Nothing says summer more than the arrival of the first raspberries; blood-red in colour, tart and sweet at the same time, and deliciously velveteen in texture and appearance. The first batch of this lovely fruit should be eaten in the simplest way – put them in a bowl, drizzle over a little thick cream and a dusting of sugar – the gratifying flavour of an English summer in one simple dish.
Later in the season, raspberries are great combined with softer, sweeter fruits such as peaches, nectarines, or ripe green figs, or baked in an open-topped tart. They also make a very good ice-cream or sorbet and can be combined with redcurrants and stale bread to make that quintessentially English dessert, summer pudding.
Later in the summer my very favourite raspberries of all – known as Tulameen – begin to appear at Petersham. Their flavour is more mellow, less tart, sweet and luxurious; we combine them with creamy, rich and soft Wigmore cheese and a drizzle of honey; a slightly surprising combination but nevertheless one of the nicest I know.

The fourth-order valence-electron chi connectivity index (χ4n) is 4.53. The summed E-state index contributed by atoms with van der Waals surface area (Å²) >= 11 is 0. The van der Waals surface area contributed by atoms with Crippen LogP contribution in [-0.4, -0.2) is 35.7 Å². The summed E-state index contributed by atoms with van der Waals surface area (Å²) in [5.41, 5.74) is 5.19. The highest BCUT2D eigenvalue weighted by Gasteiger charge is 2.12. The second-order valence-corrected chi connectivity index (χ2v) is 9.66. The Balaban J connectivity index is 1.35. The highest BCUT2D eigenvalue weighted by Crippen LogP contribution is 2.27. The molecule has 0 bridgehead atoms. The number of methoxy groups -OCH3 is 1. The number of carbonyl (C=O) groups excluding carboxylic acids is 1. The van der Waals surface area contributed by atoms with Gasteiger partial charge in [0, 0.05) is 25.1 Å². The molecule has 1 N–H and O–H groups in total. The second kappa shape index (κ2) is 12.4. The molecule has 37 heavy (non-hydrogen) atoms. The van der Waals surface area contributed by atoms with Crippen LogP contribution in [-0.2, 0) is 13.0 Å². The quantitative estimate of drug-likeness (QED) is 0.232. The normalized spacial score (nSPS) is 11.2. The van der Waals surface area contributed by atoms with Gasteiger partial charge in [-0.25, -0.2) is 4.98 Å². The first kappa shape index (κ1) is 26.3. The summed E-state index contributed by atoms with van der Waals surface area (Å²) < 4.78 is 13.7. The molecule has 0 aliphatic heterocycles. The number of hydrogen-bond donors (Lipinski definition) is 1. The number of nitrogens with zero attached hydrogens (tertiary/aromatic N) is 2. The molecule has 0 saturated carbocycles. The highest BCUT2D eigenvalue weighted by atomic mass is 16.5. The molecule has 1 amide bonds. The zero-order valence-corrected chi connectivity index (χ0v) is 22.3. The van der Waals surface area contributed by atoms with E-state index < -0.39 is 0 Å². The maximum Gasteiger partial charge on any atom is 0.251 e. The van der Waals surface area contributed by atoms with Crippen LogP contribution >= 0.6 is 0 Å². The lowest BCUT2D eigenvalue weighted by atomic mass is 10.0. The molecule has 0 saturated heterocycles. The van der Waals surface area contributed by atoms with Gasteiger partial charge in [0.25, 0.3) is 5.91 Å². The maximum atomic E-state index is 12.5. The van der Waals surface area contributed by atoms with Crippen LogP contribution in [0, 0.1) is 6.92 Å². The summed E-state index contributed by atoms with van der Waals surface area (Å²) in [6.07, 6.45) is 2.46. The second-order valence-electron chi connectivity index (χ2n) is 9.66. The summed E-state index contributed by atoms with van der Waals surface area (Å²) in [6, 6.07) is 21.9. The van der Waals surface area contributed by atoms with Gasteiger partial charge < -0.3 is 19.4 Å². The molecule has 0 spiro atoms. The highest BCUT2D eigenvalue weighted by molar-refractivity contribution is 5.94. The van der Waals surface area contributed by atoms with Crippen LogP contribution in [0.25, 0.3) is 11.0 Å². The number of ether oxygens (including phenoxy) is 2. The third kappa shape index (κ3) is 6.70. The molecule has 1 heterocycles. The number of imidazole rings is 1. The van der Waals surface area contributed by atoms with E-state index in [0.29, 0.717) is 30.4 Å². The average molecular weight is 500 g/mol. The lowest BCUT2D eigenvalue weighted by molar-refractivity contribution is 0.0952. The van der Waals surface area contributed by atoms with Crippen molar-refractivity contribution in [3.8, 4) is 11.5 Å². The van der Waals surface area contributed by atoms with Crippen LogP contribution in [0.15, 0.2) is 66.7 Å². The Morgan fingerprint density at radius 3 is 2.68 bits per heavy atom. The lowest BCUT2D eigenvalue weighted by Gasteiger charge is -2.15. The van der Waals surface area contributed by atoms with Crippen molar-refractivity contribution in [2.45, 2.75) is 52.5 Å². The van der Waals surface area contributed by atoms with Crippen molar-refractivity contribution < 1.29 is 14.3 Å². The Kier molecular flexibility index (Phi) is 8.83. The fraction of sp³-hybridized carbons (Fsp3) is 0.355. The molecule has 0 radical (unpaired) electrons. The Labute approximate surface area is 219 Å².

Like many of the most delicious berries, raspberries are delicate and can't be stored for long. They are too fragile to be washed, so buy only those that have not been sprayed with pesticides. Carefully empty out the punnets on to kitchen paper, and discard any that show signs of bruising or mould. Carefully pick off any stems or leaves and eat as soon as possible.
If you have a glut in your garden, you can freeze them for future use in sauces or ice-cream: simply lay out on trays and place in the freezer; once frozen they can be transferred to plastic bags and returned to the freezer. Squashed raspberries or those not used right away can be crushed with sugar and boiled to make jam.